As statements of support and press releases from local Gay leaders were read off of iPhones, young kids had cleared the pool tables to make protest signs, someone walked in with a crate of bottled water, and everyone with reception was calling, blogging, texting, and twittering to get more people to meet us at the courthouse. The last press release someone read off some news site stated that the Fort Worth chief of police intended to make an apology of some sort –too little, too late. We left for downtown.
When the time came, I made my own way there, and showed up just before the local media left, which means they only counted those who had made it to the courthouse early, not the whole crowd that eventually filled the front steps. Queer Liberaction, with their enthusiasm and megaphone, MC’ed as different well-dressed, well-spoken people –Fort Worth Gay leaders, I assumed– talked in measured tones about how we needed to have an investigation into the whole matter, and that if a violation of police procedure had occurred, the officers should be punished and/or suspended. The first openly Gay elected official in the county spoke, then the FW “human rights officer” (?) spoke, then another bar patron. This gentleman tried to stay as calm and objective as possible as he tried to logically lay out why the police behavior betrayed a targeted, discriminatory attack on the community. Unfortunately, just as he was making his case, one of the Radical Faeries had had enough with all the politeness, and started yelling over him, insisting that the police shouldn’t be suspended, but prosecuted. Another person called for blood. Half the crowd turned ugly while the other half tried to “shush” them. Eventually, one of the Queer Liberation people offered the Radical Faerie a turn with the megaphone, and he and the crowd calmed down. Later, he changed his mind about addressing us. The penultimate speaker was the rainbow-shirted cowboy, who reported that the patron in ICU had regained consciousness long enough to hear about what was happening and thank everyone for their support, prior to taking a turn for the worse.
Queer Liberaction wrapped up by asking us to come back next week, same time, same place, with everyone we knew, to keep the pressure up on the mayor; another QL member suggested meeting at the convention center and filling the streets of downtown as we marched back to the courthouse. QL’s URL was given out were we could check the finalized details for next week, and the mayor’s phone number was given out. As people added the mayor’s number to their cell phones, people called out for his direct line, cell number, and MySpace account.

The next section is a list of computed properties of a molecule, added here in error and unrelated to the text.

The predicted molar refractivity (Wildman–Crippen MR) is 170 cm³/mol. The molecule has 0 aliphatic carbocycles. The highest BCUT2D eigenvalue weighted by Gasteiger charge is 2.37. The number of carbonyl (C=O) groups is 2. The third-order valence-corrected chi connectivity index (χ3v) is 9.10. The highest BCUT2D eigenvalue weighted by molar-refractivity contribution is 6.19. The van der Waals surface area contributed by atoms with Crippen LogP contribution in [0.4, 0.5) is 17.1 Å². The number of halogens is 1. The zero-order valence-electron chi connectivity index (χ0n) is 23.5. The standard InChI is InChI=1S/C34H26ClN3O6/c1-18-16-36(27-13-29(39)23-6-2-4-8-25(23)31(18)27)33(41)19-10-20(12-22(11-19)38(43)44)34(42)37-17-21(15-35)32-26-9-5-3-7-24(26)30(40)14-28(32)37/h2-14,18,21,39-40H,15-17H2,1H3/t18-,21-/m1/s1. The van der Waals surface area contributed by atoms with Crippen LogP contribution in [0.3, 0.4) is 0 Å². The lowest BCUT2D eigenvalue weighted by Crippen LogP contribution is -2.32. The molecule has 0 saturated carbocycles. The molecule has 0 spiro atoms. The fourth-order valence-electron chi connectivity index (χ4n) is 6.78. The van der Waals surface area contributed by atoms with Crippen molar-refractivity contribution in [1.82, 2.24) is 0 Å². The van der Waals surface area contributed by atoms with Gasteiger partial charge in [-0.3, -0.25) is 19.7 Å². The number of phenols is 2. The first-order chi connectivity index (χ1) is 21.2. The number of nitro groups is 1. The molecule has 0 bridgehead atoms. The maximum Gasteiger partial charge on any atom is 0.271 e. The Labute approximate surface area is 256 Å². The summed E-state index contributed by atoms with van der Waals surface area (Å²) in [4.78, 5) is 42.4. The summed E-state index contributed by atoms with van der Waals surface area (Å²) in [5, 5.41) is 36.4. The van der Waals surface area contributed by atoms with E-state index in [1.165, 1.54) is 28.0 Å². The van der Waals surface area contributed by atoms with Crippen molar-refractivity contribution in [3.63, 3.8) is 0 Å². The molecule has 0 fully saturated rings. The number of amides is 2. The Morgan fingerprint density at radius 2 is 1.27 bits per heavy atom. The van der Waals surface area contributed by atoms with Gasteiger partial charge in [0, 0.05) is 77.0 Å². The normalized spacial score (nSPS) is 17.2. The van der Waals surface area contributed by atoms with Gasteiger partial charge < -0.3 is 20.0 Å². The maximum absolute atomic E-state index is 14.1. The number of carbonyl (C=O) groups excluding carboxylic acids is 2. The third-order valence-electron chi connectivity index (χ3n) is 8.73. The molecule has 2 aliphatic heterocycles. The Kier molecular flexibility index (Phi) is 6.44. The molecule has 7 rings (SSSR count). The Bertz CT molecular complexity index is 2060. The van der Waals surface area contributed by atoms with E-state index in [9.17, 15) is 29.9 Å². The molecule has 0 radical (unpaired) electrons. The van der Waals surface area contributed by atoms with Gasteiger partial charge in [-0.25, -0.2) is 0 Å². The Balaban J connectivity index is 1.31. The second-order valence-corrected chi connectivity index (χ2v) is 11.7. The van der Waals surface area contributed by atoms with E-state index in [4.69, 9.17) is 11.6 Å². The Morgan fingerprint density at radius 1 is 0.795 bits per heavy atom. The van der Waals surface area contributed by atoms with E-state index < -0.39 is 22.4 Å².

I called it a night. Curiously, during my entire time in Fort Worth, I hadn’t seen a single police officer, except for one bike-cop near the party district on my way out. He was taking a complaint from an older, white, well-to-do, apparently heterosexual couple who were complaining about all the Gay people at the courthouse. I resisted the urge to do something that would get me arrested.
So forty years to the day when police raided a Gay bar and lit the fire that started our modern movement, it’s hard not to feel like we’re back at square one. To be continued, I hope.
“I ask you men…what are you so afraid of?
If I am equal to you in power, does that diminish you?”
—Rita Mae Brown
In the years since I wrote this, the overall situation of Fort Worth’s LGBT community has greatly improved. Last I’d heard when I asked, the cowboy who’d been hospitalized had lived, and was mostly himself again. The Rainbow Lounge is still open for business, and when I find myself in Fort Worth, I try to stop in.
What follows is my recollection of an event that occurred in early April 2006, and is the sort of thing I would have posted, had I been posting stories back then. It tells of the Dallas “Mega Marcha” response to House Bill HR4437, a piece of (anti)immigration legislation.
So, when Jesus H. Christ walked out the front door of a building named after his mother, looked right at me, and gave me the Chicano Power sign, atheist or not, I had to acknowledge it, and I power-signed back, to him and all the palm-waving Passion Play-ers standing on the front steps of Our Lady of Guadalupe cathedral in downtown Dallas. The crowd around me roared “Viva La Raza” as we marched past. Responding to text messages, phone-call-chains, posts on message boards, and word-of-mouth, countless Latino immigrants and their descendants filled the downtown area.